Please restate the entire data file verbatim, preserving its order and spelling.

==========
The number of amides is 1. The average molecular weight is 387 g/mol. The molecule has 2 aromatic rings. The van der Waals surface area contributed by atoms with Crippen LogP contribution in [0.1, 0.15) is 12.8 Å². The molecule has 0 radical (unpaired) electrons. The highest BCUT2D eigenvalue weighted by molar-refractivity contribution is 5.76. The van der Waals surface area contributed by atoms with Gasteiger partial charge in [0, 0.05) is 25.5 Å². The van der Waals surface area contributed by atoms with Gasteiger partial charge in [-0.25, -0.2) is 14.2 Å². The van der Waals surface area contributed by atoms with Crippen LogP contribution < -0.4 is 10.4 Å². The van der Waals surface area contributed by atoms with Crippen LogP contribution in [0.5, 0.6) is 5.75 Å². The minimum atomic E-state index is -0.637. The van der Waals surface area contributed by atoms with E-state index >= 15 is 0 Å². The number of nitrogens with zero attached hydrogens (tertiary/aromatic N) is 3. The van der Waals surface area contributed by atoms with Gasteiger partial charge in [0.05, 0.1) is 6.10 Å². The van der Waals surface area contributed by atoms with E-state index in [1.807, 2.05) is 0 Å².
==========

The number of amides is 1. The average molecular weight is 387 g/mol. The molecule has 2 aromatic rings. The van der Waals surface area contributed by atoms with Crippen LogP contribution in [0.1, 0.15) is 12.8 Å². The molecule has 0 radical (unpaired) electrons. The highest BCUT2D eigenvalue weighted by molar-refractivity contribution is 5.76. The van der Waals surface area contributed by atoms with Gasteiger partial charge in [0, 0.05) is 25.5 Å². The van der Waals surface area contributed by atoms with Gasteiger partial charge in [-0.25, -0.2) is 14.2 Å². The van der Waals surface area contributed by atoms with Crippen LogP contribution < -0.4 is 10.4 Å². The van der Waals surface area contributed by atoms with Crippen LogP contribution in [0.5, 0.6) is 5.75 Å². The minimum atomic E-state index is -0.637. The van der Waals surface area contributed by atoms with E-state index >= 15 is 0 Å². The number of nitrogens with zero attached hydrogens (tertiary/aromatic N) is 3. The van der Waals surface area contributed by atoms with Gasteiger partial charge in [0.05, 0.1) is 6.10 Å². The van der Waals surface area contributed by atoms with E-state index in [1.807, 2.05) is 0 Å².